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One of the prettier types of stinkhorn fungi has to be the long net or bamboo stinkhorn. Not only is this stinkhorn common throughout the world, but it is also commercially cultivated in China for culinary purposes. Classified as Phallus indusiatus, the long net stinkhorn has a lengthy historical use in Chinese medicine and cuisine.

Basket Stinkhorn

basket stinkhorn closeup
You can find basket stinkhorns in a variety of colors.

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Once only native to Europe, the basket stinkhorn is found around the world nowadays due to international mulch distribution and importation. Commonly found in shades of red, basket stinkhorns form unique and eye-catching baskets atop decomposing plant material. In fact, these stinkhorns contain the same chemicals in it that make tomatoes and carrots red and orange!

Octopus Stinkhorn

octopus stinkhorn in wild
The average octopus stinkhorn doesn’t have eight appendages.

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One of the creepiest stinkhorns out there has to be the octopus stinkhorn. Classified as Clathrus archeri, octopus stinkhorns were once native to New Zealand and Africa. However, it is just as widely distributed now as any other stinkhorn, forming eerie tentacles during its second stage of growth. There are even albino or all-white octopus stinkhorns, still accompanied by the smell of rotting flesh.

Ravenel’s Red Stinkhorn

closeup ravenel's red stinkhorn fungi
While rare, Ravenel’s red stinkhorns still have a trademark scent.

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The botanist and mycologist known as Henry William Ravenel was responsible for discovering a number of stinkhorn fungi. In fact, an entire genus is named after him, and the Ravenel’s red stinkhorn is difficult to tell apart from a few other stinkhorn species.

Elegant Stinkhorn

elegant stinkhorn fungi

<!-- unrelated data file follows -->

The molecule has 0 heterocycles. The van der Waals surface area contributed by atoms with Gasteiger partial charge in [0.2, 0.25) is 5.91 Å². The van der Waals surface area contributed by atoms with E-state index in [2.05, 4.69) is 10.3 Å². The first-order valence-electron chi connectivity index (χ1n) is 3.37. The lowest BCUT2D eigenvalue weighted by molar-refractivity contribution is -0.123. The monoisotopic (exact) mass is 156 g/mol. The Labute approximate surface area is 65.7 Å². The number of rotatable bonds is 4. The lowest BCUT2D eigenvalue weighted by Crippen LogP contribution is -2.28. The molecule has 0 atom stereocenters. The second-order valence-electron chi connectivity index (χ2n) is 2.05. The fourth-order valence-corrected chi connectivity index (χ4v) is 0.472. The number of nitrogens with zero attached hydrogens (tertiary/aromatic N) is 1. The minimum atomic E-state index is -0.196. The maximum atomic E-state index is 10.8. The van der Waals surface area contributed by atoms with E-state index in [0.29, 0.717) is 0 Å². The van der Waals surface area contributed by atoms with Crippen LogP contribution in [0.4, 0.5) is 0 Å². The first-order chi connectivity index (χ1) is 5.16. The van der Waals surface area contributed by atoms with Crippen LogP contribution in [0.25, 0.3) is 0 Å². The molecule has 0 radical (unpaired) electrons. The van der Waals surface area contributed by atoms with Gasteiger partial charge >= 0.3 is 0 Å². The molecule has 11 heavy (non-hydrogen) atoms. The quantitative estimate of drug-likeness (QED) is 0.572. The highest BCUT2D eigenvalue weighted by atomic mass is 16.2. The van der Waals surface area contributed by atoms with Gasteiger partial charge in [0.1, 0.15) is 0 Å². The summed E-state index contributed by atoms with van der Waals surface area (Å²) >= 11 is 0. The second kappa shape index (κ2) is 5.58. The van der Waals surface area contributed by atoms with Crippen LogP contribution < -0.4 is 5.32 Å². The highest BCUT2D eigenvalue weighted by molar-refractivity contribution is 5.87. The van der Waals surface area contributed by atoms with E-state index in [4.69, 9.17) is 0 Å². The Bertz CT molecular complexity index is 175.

There are a number of stinkhorns named after Henry William Ravenel, including the elegant stinkhorn.

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Just like Ravenel’s red stinkhorns, the elegant stinkhorn has a striking red tip. Aptly classified as Mutinus elegans, the elegant stinkhorn has only been discovered in certain areas of the eastern United States as well as Japan. It is thinner overall compared to dog stinkhorns and has a less bulbous tip compared to Ravenel’s red stinkhorns.

Colus Hirudinosus Stinkhorn

Colus hirudinosus stinkhorn fungi
The unique basket or purse shape of Colus hirudinosus makes it an intriguing stinkhorn.

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Not to be confused with the basket stinkhorn, Colus hirudinosus is another fungus with a basket-like structure. Forming lattices around its gleba or spores, Colus hirudinosus most commonly grows in Europe, particularly the Mediterranean.

Laternea Pusilla Stinkhorn

Laternea pusilla
The Laternea pusilla stinkhorn isn’t exactly phallic in appearance.

This image was created by user Daniel Jimenez (Daniel CR) at Mushroom Observer, a source for mycological images / CC BY-SA 3.0 – License

Different from the rest of this list, the Laternea pusilla stinkhorn forms its spores inside a unique archway or ring of red tendrils. This stinkhorn is less phallic and more… yonic, for lack of a better word. It still has the trademark carrion scent accompanying it, and it has been discovered in South America and Costa Rica.